on 30 January 2011
The cover blurbs for this book are grounds for contravening the Trades Descriptions Act: it's not irresistible, exhilarating or wonderfully optimistic but a collection of - mercifully short - pieces that show how a dull writer can't transform the mundane and ordinbary into something else. The whole comes across as a monotonous collection of pointless anecdotes interspersed with the occasional idea that could have been interesting if the author had bothered to develop it.
The post-modern cop out that these pieces reflect real life is no excuse for the lazy writing: one voice throughout, usually in the first person, the result resembles being trapped with someone who thinks he is interesting and insists on repeatedly telling lifeless non-stories with the same boring voice.
There are writers who can make the ordinary seem interesting, fresh or amusing but Keret isn't one of them.
on 8 April 2006
Some of these stories are brilliant, 1st round knockout triumphs. Others are yawns. The range of quality goes all the way from about 3-10. I'd say buy the book for the knockouts but be ready for those yawns as well. The blurbs on the book are exaggerated and misleading, as blurbs often are. Maybe some day, but not in this collection.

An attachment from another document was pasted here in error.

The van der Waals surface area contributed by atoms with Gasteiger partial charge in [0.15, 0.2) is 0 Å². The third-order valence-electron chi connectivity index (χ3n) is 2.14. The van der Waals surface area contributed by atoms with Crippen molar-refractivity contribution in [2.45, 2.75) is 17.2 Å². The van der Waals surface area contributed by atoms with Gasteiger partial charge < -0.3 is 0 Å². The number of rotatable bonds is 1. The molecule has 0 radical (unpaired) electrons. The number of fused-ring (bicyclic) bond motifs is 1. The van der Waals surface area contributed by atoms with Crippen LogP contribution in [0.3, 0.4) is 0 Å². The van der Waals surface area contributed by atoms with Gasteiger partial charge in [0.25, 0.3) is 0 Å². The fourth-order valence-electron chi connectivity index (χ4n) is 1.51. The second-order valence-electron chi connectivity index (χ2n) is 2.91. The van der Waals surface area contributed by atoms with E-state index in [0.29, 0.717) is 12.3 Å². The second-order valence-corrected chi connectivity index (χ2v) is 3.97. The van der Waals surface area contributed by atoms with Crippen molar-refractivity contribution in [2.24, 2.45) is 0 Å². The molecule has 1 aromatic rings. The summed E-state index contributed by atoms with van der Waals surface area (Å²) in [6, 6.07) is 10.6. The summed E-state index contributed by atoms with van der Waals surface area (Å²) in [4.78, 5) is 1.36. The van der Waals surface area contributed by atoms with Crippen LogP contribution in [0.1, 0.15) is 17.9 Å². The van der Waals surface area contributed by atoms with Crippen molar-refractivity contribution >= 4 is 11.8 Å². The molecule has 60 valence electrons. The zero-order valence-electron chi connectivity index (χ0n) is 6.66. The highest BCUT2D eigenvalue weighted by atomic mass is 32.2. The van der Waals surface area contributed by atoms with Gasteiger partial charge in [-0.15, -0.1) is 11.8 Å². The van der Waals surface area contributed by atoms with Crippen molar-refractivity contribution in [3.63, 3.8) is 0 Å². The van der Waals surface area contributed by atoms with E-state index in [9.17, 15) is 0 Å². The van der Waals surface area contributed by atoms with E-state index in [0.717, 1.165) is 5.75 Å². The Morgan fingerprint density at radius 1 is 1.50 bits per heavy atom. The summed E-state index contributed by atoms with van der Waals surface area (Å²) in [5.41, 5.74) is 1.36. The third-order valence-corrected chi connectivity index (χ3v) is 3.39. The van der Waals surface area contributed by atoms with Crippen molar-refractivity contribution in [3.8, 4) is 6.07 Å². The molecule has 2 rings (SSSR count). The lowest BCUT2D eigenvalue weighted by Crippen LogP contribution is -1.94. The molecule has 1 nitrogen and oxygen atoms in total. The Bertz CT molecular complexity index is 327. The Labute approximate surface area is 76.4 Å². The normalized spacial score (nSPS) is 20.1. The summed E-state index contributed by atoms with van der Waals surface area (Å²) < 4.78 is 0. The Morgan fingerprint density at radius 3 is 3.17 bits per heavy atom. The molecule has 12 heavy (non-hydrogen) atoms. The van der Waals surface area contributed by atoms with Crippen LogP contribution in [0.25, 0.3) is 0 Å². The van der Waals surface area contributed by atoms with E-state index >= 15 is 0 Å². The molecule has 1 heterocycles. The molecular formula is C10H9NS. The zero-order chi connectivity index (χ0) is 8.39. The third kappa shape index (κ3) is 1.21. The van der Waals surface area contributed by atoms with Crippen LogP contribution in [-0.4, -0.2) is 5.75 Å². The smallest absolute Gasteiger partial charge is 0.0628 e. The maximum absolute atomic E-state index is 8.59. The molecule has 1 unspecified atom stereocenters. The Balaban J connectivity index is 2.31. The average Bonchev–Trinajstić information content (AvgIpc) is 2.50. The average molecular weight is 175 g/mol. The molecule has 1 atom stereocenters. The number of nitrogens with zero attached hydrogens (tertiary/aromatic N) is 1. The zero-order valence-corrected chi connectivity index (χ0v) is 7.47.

on 9 November 2008
Etgar Keret's stories are bizarre and off-beat. He has a mind like a corkscrew
Most of his stories instantly ensnared me - pulling me right in from the very first sentence! Be warned - these tales are probably unlike anything else you may ever have come across.
The actual story called 'The Nimrod Flipout' - after which the book is named - had me laughing aloud. Other stories therein - such as the unforgettable 'Glittery Eyes' - are self-contained pieces of pure art. Each story is quick-paced - told with the sharp, ranting style of a stand-up comedian - but these stories are not jokes, (some of them are far from funny - though most of them are rich with absurdity.) He touches upon many everyday nuances - both light and dark and he writes with a deceptive simplicity. These stories are just so easily readible - sometimes compellingly so - but they contain myriad shades and moods.
These stories are, all at once - quirky, insightful, surreal, down-to-earth, zany, ironic, original, refresingly macho, totally unpretentious, and brilliantly clever.
Even if you don't normally read books, even if you never indulge in any sort of fiction whatsoever - you may still enjoy this book. Anyone, anywhere, will find something in this book that will grab, shock, amuse, inspire, provoke or entertain them. Read it, see if I am right - I dare you!